Trichomoniasis is a venereal disease of cattle characterized primarily by early fetal death and infertility, resulting in extended calving intervals. Distribution is probably worldwide.
Etiology and Epidemiology
The causative protozoan, Tritrichomonas foetus, is pyriform and ordinarily 10–15 × 5–10 μm, but there is considerable pleomorphism. It may become spherical when cultured in artificial media. At its anterior end, there are 3 flagella about the same length as the body of the parasite. An undulating membrane extends the length of the body and is bordered by a marginal filament that continues beyond the membrane as a posterior flagellum. Although T foetus can survive the process used for freezing semen, it is killed by drying or high temperatures.
T foetus is found in the genital tracts of cattle. When cows are bred naturally by an infected bull, 30–90% become infected, suggesting that strain differences exist. Variation in breed susceptibility to trichomoniasis may also exist. Bulls of all ages can remain infected indefinitely but this is less likely in younger males. By contrast, most cows are free of infection within 3 mo after breeding. However, immunity is not longlasting and reinfection does occur. Transmission can also occur when the semen from infected bulls is used for artificial insemination.
The most common sign is infertility caused by embryonic death. This results in repeat breeding, and attending stock persons often note cows in heat when they should be pregnant. This, along with poor pregnancy test results (eg, too many “nonpregnant normal” and late-bred cows) is usually the presenting complaint. In addition to a reduced number of cows estimated to calve during the regular calving season, an increased number of cows with a “nonpregnant abnormal” reproductive tract diagnosis is seen. These include cows with pyometra, endometritis, or a mummified fetus.
Fetal death and abortions can also occur, but are not as common as losses earlier in gestation. T foetus has been found in vaginal cultures taken as late as 8 mo of gestation and, apparently, live calves can be born to infected dams. Pyometra occasionally develops after breeding.
History and clinical signs are useful but are essentially the same as those of bovine genital campylobacteriosis (see Bovine Genital Campylobacteriosis). Confirmation depends on isolation of T foetus, which may be difficult to differentiate from other trichomonads resident in the digestive tract. Diagnostic efforts are directed at bulls because they are the most likely carriers. Suction is applied to a pipette while it is used to vigorously scrape the epithelium in the preputial fornix. Alternatively, douching with saline or lactated Ringer's solution (without preservatives) can be used. Aspirates or douches, concentrated by centrifugation, are examined using darkfield contrast microscopy. This material is also transferred immediately to the surface of a liquid culture medium such as Diamond's medium. Veterinarians have reported better success culturing the organism when using commercially available media-filled pouches. In addition, incubating the media beyond the standard 48 hr may also enhance the accuracy of the diagnosis. Sampling every 48 hr for 10 days from the bottom of the tube and examining at 100–400× may reveal the rolling jerky movements of T foetus. Studies have examined the possibility of using PCR assays to identify T foetus directly from the preputial samples without an intervening culture. Recently, these tests are being used by some laboratories to reduce the time required for a definitive diagnosis of trichomoniasis.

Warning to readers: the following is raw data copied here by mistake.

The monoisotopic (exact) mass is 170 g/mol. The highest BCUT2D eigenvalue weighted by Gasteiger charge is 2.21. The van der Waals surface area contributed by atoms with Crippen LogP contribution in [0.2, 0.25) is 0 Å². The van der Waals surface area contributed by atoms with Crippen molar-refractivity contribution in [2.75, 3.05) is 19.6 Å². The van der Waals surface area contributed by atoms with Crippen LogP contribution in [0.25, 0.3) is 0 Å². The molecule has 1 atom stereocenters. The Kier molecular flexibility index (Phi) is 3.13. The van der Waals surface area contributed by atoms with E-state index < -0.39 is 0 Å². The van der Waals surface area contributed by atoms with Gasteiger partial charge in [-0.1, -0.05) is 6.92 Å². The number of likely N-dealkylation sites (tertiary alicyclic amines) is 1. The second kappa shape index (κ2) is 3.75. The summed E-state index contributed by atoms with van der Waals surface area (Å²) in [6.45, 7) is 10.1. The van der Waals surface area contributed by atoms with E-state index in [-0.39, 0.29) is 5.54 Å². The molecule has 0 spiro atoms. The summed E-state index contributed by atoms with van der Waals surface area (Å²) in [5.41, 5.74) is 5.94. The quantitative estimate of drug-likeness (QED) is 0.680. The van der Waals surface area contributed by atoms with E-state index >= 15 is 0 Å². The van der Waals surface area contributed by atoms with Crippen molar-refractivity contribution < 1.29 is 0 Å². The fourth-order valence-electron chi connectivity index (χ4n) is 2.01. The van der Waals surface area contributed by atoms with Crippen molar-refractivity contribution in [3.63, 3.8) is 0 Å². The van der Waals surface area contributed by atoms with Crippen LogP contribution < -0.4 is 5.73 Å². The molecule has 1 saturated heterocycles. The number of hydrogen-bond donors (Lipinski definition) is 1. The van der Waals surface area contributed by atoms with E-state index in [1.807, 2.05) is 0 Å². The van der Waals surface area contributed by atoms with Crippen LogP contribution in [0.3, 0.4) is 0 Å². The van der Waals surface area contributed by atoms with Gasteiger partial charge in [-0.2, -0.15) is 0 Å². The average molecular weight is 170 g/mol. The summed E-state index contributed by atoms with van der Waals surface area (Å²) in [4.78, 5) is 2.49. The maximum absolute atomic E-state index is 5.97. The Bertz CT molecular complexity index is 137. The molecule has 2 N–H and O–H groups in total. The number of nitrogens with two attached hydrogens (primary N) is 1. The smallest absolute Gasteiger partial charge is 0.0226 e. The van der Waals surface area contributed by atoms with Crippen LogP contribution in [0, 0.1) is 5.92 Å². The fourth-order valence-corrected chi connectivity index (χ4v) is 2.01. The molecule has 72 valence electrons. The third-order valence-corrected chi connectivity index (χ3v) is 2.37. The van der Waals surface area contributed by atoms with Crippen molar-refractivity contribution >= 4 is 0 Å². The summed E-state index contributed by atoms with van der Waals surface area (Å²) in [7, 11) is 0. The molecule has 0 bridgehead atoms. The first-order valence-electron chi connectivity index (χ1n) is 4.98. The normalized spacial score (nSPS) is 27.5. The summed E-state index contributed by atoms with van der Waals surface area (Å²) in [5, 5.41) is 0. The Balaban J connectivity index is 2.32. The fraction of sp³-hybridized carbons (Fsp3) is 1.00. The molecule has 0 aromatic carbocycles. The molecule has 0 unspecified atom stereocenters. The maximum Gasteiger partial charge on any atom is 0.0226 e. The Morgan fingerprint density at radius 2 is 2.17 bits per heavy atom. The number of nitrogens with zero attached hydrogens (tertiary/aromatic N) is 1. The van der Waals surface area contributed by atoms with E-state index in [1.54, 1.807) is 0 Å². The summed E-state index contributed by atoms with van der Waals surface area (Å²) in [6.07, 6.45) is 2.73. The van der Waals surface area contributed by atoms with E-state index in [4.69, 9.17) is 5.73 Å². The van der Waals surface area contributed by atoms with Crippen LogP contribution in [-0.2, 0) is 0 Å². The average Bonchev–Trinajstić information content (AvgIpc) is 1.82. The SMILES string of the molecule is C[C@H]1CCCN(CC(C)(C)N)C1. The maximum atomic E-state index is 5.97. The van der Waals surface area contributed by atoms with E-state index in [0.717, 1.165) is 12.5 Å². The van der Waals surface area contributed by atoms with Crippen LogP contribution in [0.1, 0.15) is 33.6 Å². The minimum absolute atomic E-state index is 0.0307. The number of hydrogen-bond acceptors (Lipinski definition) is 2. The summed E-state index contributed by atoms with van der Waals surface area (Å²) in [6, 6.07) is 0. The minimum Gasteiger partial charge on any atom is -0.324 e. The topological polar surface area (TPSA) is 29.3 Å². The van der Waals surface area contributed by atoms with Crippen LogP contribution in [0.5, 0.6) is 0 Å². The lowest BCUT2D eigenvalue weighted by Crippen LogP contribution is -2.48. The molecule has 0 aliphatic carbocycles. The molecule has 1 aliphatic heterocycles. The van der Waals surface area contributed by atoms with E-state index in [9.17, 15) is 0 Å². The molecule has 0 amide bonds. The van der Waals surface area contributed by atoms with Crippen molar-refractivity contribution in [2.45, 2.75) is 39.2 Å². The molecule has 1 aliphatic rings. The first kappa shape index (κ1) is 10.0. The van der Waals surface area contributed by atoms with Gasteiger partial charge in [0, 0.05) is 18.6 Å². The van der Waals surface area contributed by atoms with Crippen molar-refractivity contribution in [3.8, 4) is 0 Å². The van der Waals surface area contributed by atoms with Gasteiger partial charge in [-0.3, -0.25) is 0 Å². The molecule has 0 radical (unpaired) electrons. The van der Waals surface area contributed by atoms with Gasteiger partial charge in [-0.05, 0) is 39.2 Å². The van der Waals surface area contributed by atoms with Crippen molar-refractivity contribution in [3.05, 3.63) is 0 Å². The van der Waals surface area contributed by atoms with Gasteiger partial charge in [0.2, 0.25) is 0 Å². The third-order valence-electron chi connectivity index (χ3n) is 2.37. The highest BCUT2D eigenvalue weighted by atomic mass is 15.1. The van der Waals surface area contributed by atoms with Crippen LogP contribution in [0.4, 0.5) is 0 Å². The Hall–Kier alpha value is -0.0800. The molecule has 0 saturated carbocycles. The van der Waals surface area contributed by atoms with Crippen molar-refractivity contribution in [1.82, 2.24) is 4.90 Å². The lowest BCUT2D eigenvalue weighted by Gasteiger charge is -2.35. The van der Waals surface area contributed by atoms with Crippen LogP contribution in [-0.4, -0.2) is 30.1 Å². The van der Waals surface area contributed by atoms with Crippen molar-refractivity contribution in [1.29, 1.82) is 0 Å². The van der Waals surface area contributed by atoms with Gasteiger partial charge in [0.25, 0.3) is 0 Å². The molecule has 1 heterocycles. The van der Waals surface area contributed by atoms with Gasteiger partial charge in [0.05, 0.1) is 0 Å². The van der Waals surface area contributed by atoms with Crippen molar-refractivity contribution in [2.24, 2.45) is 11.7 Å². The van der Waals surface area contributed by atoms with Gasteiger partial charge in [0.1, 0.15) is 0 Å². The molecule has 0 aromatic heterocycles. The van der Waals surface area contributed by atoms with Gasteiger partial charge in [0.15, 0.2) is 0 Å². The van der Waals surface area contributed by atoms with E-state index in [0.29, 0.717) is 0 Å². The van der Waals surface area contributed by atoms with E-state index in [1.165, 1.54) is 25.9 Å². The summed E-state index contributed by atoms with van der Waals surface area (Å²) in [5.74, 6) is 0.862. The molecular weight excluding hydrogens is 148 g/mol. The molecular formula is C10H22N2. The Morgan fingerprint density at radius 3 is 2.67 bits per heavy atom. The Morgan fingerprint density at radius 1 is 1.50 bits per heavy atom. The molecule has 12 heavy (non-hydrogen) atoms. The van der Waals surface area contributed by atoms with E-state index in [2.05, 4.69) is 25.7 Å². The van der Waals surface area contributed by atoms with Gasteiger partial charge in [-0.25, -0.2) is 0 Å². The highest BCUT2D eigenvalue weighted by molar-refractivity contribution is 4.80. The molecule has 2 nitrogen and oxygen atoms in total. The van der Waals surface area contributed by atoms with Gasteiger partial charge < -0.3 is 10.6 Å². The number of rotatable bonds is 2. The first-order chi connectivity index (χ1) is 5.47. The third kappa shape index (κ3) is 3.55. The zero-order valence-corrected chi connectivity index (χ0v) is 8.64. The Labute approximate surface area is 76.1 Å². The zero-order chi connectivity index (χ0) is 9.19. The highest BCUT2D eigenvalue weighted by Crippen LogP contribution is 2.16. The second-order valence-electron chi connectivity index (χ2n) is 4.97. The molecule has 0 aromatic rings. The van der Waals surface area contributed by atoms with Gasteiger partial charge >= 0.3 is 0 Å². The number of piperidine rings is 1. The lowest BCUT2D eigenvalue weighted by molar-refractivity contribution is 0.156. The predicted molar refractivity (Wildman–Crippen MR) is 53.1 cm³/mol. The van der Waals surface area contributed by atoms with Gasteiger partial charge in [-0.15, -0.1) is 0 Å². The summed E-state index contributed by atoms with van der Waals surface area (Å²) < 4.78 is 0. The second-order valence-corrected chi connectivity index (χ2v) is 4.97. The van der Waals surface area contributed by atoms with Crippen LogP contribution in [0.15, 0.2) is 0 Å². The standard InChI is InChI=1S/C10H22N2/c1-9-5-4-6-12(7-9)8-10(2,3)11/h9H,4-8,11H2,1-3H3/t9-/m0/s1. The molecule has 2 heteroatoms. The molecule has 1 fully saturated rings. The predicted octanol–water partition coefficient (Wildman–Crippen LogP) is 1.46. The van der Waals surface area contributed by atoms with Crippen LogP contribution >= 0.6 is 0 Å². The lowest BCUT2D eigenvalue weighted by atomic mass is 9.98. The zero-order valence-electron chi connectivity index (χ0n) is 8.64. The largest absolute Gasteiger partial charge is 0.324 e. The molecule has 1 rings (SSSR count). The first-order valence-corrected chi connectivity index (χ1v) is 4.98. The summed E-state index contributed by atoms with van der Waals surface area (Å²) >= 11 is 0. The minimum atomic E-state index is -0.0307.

Studies suggest that 90–95% of infected bulls will be positive on culture, and that 3 successive cultures at weekly intervals will detect ∼99.5% of infected bulls. A vaginal discharge (after treatment of pyometra) or vaginal mucus (obtained toward the end of a luteal phase) may also be of diagnostic value.
The number of times the bull battery should be sampled and cultured to ensure they are negative depends on the prevalence of fetal wastage in the cow herd. With more open and late cows, the frequency of testing should increase to improve the probability that bulls are negative for the protozoan.
Treatment and Control
Various imidazoles have been used to treat bulls, but none is both safe and effective. Ipronidazole is probably most effective but, due to its low pH, frequently causes sterile abscesses at injection sites. In addition, bulls are probably susceptible to reinfection after successful treatment. Resistance to ipronidazole may also be a concern. The biggest problem, however, is that the success of treatment is measured by repeated sampling, which may mean the individual bull can never be definitively called negative. Therefore an unqualified recommendation for his use cannot be given.
Control consists of eliminating the infection from the bull battery by culling all bulls and replacing them with virgin bulls or by testing and culling positive bulls. Repeated testing in older bulls may be unsatisfactory, and it may be prudent to cull them all. Reinfection is prevented by exposing only the uninfected (clean) bulls to uninfected (clean) cows. Clean cows are assumed to be those with calves at foot (even though some infected cows may produce a live calf) and virgin heifers. In situations in which several herds are commingled on the same range, caution must be exercised to ensure that cows and heifers are not exposed to potentially infected bulls at the home ranch before they are turned out on the common grazing pasture.
T foetus can be safely eliminated from semen with dimetridazole. Vaccines have been developed for use in cows but none is highly effective, especially in the absence of other control measures.
Last full review/revision July 2011 by Eugene D. Janzen, DVM, MVS